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On the pink and dry earth, right here and there streaked with white, just a few uncommon blades of grass are dying. Nothing on this panorama means that simply seven years in the past, rice with inexperienced stems sprouted its ft within the cool water, right here, on the outskirts of the village of Panchang, in central Gambia, just a few dozen meters from a tributary of the river that crosses this small nation of two million inhabitants.
« I bought a part of my rice to pay for my youngsters’s education and I saved the remainder to feed the entire household », remembers Awa Ceesay, 60 years outdated and mom of eight youngsters. However the rise in sea stage linked to local weather change has made these fields uncultivable: salt water rises within the Gambia River and infiltrates as much as 200 kilometers inland. The lower in rainfall contributes to intensify the phenomenon as a result of the recent water circulation, a lot decrease, struggles to push the salt water in direction of the ocean.
Soil salinity, which impacts no less than three of the six areas of this landlocked nation inside Senegal, worsens over time and worries Saikou Sanyang, director of the ministry’s agriculture division.
“Hundreds of hectares of rice fields, often irrigated with river water, needed to be deserted, he notes, with out having the ability to give a extra exact determine. That is slowing us down from pursuing our manufacturing goal of 217,000 tonnes of rice per 12 months, after we are solely at 30,000 tonnes. «
Restore the mangrove
Seeing the land cultivated by his mom deteriorating earlier than his eyes, Muhammed Ceesay determined to get entangled within the struggle towards local weather change. “Our mom fought to pay for our research with rice. With out this, we might not have been capable of enhance our state of affairs ”, testifies the younger man of 28 years, now undertaking supervisor throughout the Gambian NGO Activista.
He returns usually to his native village, the place he initiated the planting of 100 salt-resistant timber such because the tamarind tree, in August 2021, through the wet season. He’s additionally campaigning to plant mangroves, this plant ecosystem that grows in brackish water and has the ability to manage salinity.
In a neighboring area, the city of Kerewan is dealing with the identical tragedy, notes the younger environmental activist, guided by Almamy Fatty, an elder of the neighborhood. The farmer exhibits what stays of the outdated plots on which he cultivated rice, deserted for greater than ten years. Any further, there stays solely a big expanse of land whitened by salt and strewn with thorny bushes. This locality of some 4,500 inhabitants would have misplaced between seven to 10 hectares of cultivable land.
“Earlier than, these fields fed the entire neighborhood, everybody cultivated no less than what they wanted to eat. Now our rice is barely ample for just a few months of the 12 months. The remainder of the time, we now have to import it from China however we do not have the means « , is determined Almamy Fatty, who now is dependent upon the revenue of his son, Kemo, who has additionally grow to be an environmental activist.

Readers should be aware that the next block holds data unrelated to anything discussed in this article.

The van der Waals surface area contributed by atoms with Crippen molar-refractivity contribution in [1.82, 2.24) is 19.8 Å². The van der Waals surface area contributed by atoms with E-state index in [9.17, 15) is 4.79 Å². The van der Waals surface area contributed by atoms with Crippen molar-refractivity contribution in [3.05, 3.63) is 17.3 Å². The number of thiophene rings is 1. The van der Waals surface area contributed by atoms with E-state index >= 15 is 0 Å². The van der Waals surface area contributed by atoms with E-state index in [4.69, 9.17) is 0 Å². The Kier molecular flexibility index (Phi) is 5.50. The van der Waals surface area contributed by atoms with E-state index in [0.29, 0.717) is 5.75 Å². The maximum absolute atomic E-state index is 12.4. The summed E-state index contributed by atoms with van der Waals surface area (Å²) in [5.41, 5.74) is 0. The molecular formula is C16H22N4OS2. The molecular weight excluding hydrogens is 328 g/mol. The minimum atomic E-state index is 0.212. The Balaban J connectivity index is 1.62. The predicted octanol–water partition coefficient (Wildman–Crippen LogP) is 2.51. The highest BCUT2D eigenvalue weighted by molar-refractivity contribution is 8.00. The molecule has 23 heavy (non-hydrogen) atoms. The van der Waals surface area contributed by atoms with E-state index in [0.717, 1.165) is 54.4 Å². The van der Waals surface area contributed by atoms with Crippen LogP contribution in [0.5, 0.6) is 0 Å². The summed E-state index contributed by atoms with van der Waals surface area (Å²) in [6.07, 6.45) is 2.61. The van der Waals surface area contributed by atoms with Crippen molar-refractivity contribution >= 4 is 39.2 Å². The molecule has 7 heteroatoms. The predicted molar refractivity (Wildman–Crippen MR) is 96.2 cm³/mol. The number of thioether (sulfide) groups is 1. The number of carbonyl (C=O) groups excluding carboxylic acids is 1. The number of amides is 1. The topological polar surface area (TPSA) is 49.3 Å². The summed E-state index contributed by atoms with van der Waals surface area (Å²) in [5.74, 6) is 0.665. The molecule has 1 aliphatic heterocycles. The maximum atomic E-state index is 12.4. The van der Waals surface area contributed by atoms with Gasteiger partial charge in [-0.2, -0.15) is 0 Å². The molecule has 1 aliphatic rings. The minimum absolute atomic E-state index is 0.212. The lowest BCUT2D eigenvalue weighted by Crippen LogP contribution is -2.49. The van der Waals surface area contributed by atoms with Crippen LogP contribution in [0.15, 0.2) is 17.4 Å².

A meals safety difficulty
“We solely people are struggling, however the entire aquatic ecosystem is destroyed. We’ve seen crops disappear and the fish inhabitants of the river has drastically decreased ”, notes Kemo Fatty, who returned dissatisfied with COP26, the worldwide local weather convention held in November 2021 in Glasgow (Scotland) and during which he participated. « World warming is a worldwide drawback, air pollution comes from the richest nations and we’re those paying the prices », the younger man is indignant.
Fortuitously in Kerewan, just a few hectares have been preserved due to a dike constructed as a part of a program of the Ministry of Agriculture. This dam prevents salt water from getting into the fields however can be helpful for retaining recent water from the rain. The village is asking for extra funds for its upkeep and hopes that different constructions shall be erected.
“The rains weren’t good this 12 months and the dike was broken. The rice was subsequently not capable of ripen correctly ”, says farmer Aja Jawara, hitting the ears with a stick with launch the white grains.
Soil salinization is a meals safety difficulty. To reply this, some advocate a diversification of crops. Within the affected areas, farmers have thus launched into the manufacturing of market backyard greens for their very own consumption but additionally on the market. Cultures that may be achieved on land farther from the river and which can be content material with watering with water from the effectively.
One other resolution is to develop new types of rice which can be resistant and tolerant to salt. « However the issue is to have entry to seeds », says Saikou Sanyang, from the agriculture division.
Confronted with soils that had grow to be uncultivable, some farmers set out looking for new land. These migrations incessantly result in land conflicts between the totally different communities who compete for entry to sources. A phenomenon that significantly worries Muhammed Ceesay. The activist subsequently arrange with Activista a program in three areas to resume the dialogue between the populations.
« This undertaking responds relatively to the results of local weather change, the results of that are already there, he explains. On the identical time, we’re elevating consciousness of sustainable farming practices, for instance by discouraging slicing down timber for charcoal. « Prevention and remedy, that is the recipe he recommends to attempt to adapt as greatest as doable.